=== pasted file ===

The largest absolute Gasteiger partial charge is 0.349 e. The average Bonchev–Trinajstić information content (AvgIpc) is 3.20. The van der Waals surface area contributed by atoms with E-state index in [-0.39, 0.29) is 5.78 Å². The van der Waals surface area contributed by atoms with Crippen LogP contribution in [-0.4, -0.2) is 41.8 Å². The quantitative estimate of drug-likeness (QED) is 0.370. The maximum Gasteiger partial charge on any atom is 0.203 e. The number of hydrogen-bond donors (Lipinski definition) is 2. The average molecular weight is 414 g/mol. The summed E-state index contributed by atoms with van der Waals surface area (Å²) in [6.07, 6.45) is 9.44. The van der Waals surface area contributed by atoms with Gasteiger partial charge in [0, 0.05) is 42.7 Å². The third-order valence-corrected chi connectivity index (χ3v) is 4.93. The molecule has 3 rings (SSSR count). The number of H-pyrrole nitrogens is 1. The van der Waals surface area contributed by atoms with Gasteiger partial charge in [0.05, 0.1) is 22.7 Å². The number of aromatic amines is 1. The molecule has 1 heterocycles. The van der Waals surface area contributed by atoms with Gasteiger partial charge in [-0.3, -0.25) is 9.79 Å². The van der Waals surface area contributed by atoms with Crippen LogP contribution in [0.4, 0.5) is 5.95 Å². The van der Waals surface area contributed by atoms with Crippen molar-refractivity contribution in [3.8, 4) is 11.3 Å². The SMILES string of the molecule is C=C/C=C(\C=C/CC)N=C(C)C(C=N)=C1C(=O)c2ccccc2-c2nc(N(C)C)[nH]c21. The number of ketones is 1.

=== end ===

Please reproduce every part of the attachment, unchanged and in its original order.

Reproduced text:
The largest absolute Gasteiger partial charge is 0.349 e. The average Bonchev–Trinajstić information content (AvgIpc) is 3.20. The van der Waals surface area contributed by atoms with E-state index in [-0.39, 0.29) is 5.78 Å². The van der Waals surface area contributed by atoms with Crippen LogP contribution in [-0.4, -0.2) is 41.8 Å². The quantitative estimate of drug-likeness (QED) is 0.370. The maximum Gasteiger partial charge on any atom is 0.203 e. The number of hydrogen-bond donors (Lipinski definition) is 2. The average molecular weight is 414 g/mol. The summed E-state index contributed by atoms with van der Waals surface area (Å²) in [6.07, 6.45) is 9.44. The van der Waals surface area contributed by atoms with Gasteiger partial charge in [0, 0.05) is 42.7 Å². The third-order valence-corrected chi connectivity index (χ3v) is 4.93. The molecule has 3 rings (SSSR count). The number of H-pyrrole nitrogens is 1. The van der Waals surface area contributed by atoms with Gasteiger partial charge in [0.05, 0.1) is 22.7 Å². The number of aromatic amines is 1. The molecule has 1 heterocycles. The van der Waals surface area contributed by atoms with Gasteiger partial charge in [-0.3, -0.25) is 9.79 Å². The van der Waals surface area contributed by atoms with Crippen LogP contribution in [0.4, 0.5) is 5.95 Å². The van der Waals surface area contributed by atoms with Crippen molar-refractivity contribution in [3.8, 4) is 11.3 Å². The SMILES string of the molecule is C=C/C=C(\C=C/CC)N=C(C)C(C=N)=C1C(=O)c2ccccc2-c2nc(N(C)C)[nH]c21. The number of ketones is 1.